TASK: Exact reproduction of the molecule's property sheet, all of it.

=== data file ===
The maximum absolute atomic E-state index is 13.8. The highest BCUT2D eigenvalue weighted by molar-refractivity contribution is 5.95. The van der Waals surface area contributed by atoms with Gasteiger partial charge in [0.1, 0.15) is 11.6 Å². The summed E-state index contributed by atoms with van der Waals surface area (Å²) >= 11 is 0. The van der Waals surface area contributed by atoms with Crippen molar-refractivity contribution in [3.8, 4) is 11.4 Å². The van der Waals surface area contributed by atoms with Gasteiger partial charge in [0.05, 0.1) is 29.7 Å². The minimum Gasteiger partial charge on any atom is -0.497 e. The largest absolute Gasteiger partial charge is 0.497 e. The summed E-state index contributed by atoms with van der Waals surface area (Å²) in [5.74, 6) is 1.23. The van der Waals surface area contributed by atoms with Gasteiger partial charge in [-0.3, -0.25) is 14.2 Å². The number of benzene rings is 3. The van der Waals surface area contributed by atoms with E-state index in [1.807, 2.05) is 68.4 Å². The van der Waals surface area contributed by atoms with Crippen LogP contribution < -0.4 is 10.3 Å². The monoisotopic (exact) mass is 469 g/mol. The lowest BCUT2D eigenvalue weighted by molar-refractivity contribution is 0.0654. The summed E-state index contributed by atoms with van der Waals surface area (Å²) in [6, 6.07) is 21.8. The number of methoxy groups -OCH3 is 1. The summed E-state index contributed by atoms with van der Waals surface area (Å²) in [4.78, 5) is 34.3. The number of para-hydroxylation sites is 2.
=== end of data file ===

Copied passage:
The maximum absolute atomic E-state index is 13.8. The highest BCUT2D eigenvalue weighted by molar-refractivity contribution is 5.95. The van der Waals surface area contributed by atoms with Gasteiger partial charge in [0.1, 0.15) is 11.6 Å². The summed E-state index contributed by atoms with van der Waals surface area (Å²) >= 11 is 0. The van der Waals surface area contributed by atoms with Crippen molar-refractivity contribution in [3.8, 4) is 11.4 Å². The van der Waals surface area contributed by atoms with Gasteiger partial charge in [0.05, 0.1) is 29.7 Å². The minimum Gasteiger partial charge on any atom is -0.497 e. The largest absolute Gasteiger partial charge is 0.497 e. The summed E-state index contributed by atoms with van der Waals surface area (Å²) in [5.74, 6) is 1.23. The van der Waals surface area contributed by atoms with Gasteiger partial charge in [-0.3, -0.25) is 14.2 Å². The number of benzene rings is 3. The van der Waals surface area contributed by atoms with E-state index in [1.807, 2.05) is 68.4 Å². The van der Waals surface area contributed by atoms with Crippen LogP contribution < -0.4 is 10.3 Å². The monoisotopic (exact) mass is 469 g/mol. The lowest BCUT2D eigenvalue weighted by molar-refractivity contribution is 0.0654. The summed E-state index contributed by atoms with van der Waals surface area (Å²) in [6, 6.07) is 21.8. The number of methoxy groups -OCH3 is 1. The summed E-state index contributed by atoms with van der Waals surface area (Å²) in [4.78, 5) is 34.3. The number of para-hydroxylation sites is 2.